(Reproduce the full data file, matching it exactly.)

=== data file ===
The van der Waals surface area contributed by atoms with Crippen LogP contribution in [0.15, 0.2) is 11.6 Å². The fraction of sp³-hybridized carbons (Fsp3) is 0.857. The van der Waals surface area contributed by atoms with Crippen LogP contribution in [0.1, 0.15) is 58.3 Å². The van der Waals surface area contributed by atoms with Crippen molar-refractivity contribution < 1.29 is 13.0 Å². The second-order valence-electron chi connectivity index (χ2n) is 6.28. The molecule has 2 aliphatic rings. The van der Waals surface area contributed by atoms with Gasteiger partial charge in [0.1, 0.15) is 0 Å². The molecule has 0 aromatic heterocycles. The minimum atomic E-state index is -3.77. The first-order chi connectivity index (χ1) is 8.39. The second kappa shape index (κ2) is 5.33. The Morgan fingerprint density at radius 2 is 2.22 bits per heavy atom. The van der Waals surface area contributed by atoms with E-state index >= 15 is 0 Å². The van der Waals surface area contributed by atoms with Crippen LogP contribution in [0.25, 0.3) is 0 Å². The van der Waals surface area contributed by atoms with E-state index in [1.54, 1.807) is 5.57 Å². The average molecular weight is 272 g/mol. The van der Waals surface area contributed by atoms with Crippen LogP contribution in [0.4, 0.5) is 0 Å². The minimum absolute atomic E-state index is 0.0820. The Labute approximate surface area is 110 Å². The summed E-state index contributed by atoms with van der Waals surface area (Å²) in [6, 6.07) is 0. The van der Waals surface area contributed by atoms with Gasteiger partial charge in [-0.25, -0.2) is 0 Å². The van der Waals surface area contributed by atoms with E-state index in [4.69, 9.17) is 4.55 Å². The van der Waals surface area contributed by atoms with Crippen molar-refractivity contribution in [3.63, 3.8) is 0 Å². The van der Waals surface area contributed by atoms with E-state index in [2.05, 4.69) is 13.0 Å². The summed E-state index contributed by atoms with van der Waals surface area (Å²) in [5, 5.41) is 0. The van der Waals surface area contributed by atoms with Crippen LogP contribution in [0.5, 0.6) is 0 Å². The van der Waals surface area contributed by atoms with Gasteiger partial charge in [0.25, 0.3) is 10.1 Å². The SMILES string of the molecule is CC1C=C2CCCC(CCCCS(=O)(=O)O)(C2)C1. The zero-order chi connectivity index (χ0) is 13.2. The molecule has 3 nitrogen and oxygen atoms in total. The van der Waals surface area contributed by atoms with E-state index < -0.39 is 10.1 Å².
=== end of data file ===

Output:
The van der Waals surface area contributed by atoms with Crippen LogP contribution in [0.15, 0.2) is 11.6 Å². The fraction of sp³-hybridized carbons (Fsp3) is 0.857. The van der Waals surface area contributed by atoms with Crippen LogP contribution in [0.1, 0.15) is 58.3 Å². The van der Waals surface area contributed by atoms with Crippen molar-refractivity contribution < 1.29 is 13.0 Å². The second-order valence-electron chi connectivity index (χ2n) is 6.28. The molecule has 2 aliphatic rings. The van der Waals surface area contributed by atoms with Gasteiger partial charge in [0.1, 0.15) is 0 Å². The molecule has 0 aromatic heterocycles. The minimum atomic E-state index is -3.77. The first-order chi connectivity index (χ1) is 8.39. The second kappa shape index (κ2) is 5.33. The Morgan fingerprint density at radius 2 is 2.22 bits per heavy atom. The van der Waals surface area contributed by atoms with E-state index >= 15 is 0 Å². The van der Waals surface area contributed by atoms with Crippen LogP contribution in [0.25, 0.3) is 0 Å². The van der Waals surface area contributed by atoms with E-state index in [1.54, 1.807) is 5.57 Å². The average molecular weight is 272 g/mol. The van der Waals surface area contributed by atoms with Crippen LogP contribution in [0.4, 0.5) is 0 Å². The minimum absolute atomic E-state index is 0.0820. The Labute approximate surface area is 110 Å². The summed E-state index contributed by atoms with van der Waals surface area (Å²) in [6, 6.07) is 0. The van der Waals surface area contributed by atoms with Gasteiger partial charge in [-0.25, -0.2) is 0 Å². The van der Waals surface area contributed by atoms with E-state index in [4.69, 9.17) is 4.55 Å². The van der Waals surface area contributed by atoms with Crippen molar-refractivity contribution in [3.63, 3.8) is 0 Å². The van der Waals surface area contributed by atoms with E-state index in [2.05, 4.69) is 13.0 Å². The summed E-state index contributed by atoms with van der Waals surface area (Å²) in [5, 5.41) is 0. The van der Waals surface area contributed by atoms with Crippen LogP contribution in [0.5, 0.6) is 0 Å². The van der Waals surface area contributed by atoms with Gasteiger partial charge in [0.25, 0.3) is 10.1 Å². The SMILES string of the molecule is CC1C=C2CCCC(CCCCS(=O)(=O)O)(C2)C1. The zero-order chi connectivity index (χ0) is 13.2. The molecule has 3 nitrogen and oxygen atoms in total. The van der Waals surface area contributed by atoms with E-state index < -0.39 is 10.1 Å².